Yahsat plans more acquisitions as it expands in IoT market

Exclusive: UAE-based global satellite operator's business remains resilient despite slowing global economic conditions, its chief commercial officer says

Sulaiman Al Ali, chief commercial officer of Yahsat. Photo: Yahsat
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Al Yah Satellite Communications, better known as Yahsat, is seeking potential acquisition opportunities worldwide in the Internet of Things (IoT) sector following its investment in eSat Global, a US-based IoT connectivity solutions provider, according to a senior executive.

The UAE-based satellite solutions provider is in talks with several start-ups operating in the IoT sector, Sulaiman Al Ali, Yahsat's chief commercial officer, told The National in an interview.

"We are studying the market very actively and we are looking into what are the new opportunities that are coming up," he said.

The acquisition of eSat Global is the "first step towards achieving Yahsat's IoT strategy, and it's our key ambition to be a major player in the IoT market".

The overall IoT market is projected to grow at a compound annual rate of 22 per cent over the next five years to $525 billion, and the satellite IoT business is forecast to generate a cumulative revenue of $6bn over the same period, according to Yahsat.

Currently, start-ups globally are identifying opportunities in the varied segments of the IoT market, Mr Al Ali said.

"We are really looking into these companies. We are actively interacting with them, directly or through some of the exhibitions that we attend. So, the strategy is there, and we are really studying it [the market], and when the right opportunity will come, we will be there."

In terms of market opportunities, segments such as smart agriculture, environmental monitoring, digital maritime and cold-chain tracking are some of the areas that require IoT solutions.

While eSat has submitted some proof of concepts, Yahsat, as part of the investment, aims to have commercially viable solutions by the fourth quarter of 2023.

The acquisition offers strong financial return and the "growth expectation is really good", Mr Al Ali said.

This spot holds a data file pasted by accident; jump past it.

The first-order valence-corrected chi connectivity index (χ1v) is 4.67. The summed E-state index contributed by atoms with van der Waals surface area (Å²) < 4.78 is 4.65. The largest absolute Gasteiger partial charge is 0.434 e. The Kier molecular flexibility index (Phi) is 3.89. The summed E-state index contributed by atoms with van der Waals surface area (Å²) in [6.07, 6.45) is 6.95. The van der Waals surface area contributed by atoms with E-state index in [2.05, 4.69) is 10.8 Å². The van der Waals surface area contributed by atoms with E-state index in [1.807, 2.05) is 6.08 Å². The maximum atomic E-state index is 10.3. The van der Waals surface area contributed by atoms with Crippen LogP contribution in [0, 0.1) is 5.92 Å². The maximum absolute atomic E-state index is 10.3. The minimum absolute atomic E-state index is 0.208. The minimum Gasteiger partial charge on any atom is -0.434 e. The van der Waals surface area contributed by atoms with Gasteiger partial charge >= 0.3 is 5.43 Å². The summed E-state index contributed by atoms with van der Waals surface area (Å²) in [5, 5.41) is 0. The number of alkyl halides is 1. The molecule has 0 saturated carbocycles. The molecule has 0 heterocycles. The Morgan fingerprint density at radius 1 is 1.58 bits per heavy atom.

"Some of the solutions will have an immediate requirement in the market ... like the oil and gas segment — they have a lot of requirements for monitoring. And we have the requirement that is coming from livestock," he said.

Mr Al Ali cited an example of farms in Australia, where there is a need to tag the cattle and track their location as well as biometrics.

Outside of IoT, Yahsat has also identified strong market potential in the government segment — which is "growing" both in the UAE and internationally, as well as the maritime segment, where it has already had a lot of "success".

The company is also working on the Thuraya 4 Next Generation satellite (T4-NGS), which is scheduled for launch next year and commence commercial services in the second half of 2024.

"[With the satellite] we'll be adding to the industry a lot because we are coming with the capability that was never available in the mobile satellite industry before."

Looking ahead, despite warnings of slowing economic growth worldwide, Yahsat — which offers multi-mission satellite services in more than 150 countries — is confident about continuing growth.

Yahsat raised its projected 2022 revenue by 1.3 per cent at the end of the first half 2022 to at least Dh1.54bn ($419 million) from the earlier guidance of Dh1.52bn, keeping the upper end unchanged at Dh1.62bn.

The Abu Dhabi-listed company’s first-half revenue stood at Dh755m, up more than 8 per cent from the same period last year. Net profit attributable to shareholders for the six-month period was Dh167m, up more than 50 per cent from the same period in 2021.

"If we think about the company's journey overall, our business is resilient and the global macro effect of inflation and volatility ... we did not see the effect of it," Mr Al Ali said.

Indexation in its longer-term and major contracts has helped ensure that fluctuations caused by inflation do not affect the profitability of the projects. The company's debt is also at a fixed rate, so it remains unaffected by volatility in the market.

Yahsat has also not seen a rise in its operational expenditure so far.

"The majority of the G&A [general and administrative expenses] is coming from staff-related and other costs, and we think that will continue to be sustained until the end of the year," Mr Al Ali said.

"We see a lot of changes, a lot of the geopolitical things are happening around the world. It will have impacts that we need to study. So I think we are aware, we are prepared and we are a very agile company that can maneuver easily around these obstacles."

Updated: October 13, 2022, 5:44 AM